Once Horatio has actually seen the ghost with his own eyes he believes that it is a real ghost and not just a figment of the guards imaginations, or to use Bernardo's word, a "fantasy." Horatio has been brought out to the this place because he is a school friend of Hamlet's and a scholar, not just a common guard. The three guards are hoping to confirm their sight and perhaps even get some intelligent guidance on how to next proceed in regards to this ghost. Clearly, the ghost doesn't want to talk to any of them, but his presisent visits suggest that they need to do something. I would guess that none of the men is real anxious to tell Hamlet that the ghost of his dead father is wandering around, but at least if Horatio, his trusted friend, tells him the news, it will be bettered received and trusted.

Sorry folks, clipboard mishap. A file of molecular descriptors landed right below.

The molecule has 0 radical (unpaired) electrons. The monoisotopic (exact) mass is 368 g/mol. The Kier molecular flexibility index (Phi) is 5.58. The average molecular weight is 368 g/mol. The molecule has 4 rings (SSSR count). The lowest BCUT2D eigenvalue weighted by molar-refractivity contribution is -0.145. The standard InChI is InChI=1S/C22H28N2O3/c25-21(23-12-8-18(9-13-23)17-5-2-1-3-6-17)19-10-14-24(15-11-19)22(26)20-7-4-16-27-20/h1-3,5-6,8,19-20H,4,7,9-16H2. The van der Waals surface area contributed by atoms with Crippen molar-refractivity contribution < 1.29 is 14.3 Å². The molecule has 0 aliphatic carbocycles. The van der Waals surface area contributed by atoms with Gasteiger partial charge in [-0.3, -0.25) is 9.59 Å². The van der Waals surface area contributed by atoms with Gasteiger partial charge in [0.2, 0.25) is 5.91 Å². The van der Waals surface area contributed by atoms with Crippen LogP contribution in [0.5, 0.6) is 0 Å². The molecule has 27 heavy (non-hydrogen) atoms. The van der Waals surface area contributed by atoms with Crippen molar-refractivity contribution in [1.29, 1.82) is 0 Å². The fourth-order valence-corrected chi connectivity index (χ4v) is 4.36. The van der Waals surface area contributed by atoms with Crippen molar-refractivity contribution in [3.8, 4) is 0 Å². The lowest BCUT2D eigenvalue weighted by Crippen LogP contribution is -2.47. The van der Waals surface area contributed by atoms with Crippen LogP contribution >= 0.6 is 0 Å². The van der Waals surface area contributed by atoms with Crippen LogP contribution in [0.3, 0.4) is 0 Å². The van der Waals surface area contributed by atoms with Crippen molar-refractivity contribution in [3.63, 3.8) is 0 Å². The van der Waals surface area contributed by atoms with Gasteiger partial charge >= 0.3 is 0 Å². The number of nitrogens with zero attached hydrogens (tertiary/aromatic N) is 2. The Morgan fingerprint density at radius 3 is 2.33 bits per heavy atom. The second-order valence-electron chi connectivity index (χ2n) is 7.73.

As Horatio explains why he trusts his vision, he explains that it looks like King Hamlet and it is dressed like King Hamlet once was. Horatio's conclusion is that this ghost "bodes some strange eruption to our state." He is well aware of "ghost-lore." He knows that ghosts only come when there is unfinished business or a warning to be conveyed -- there is no good/positive reason for a ghost's appearance!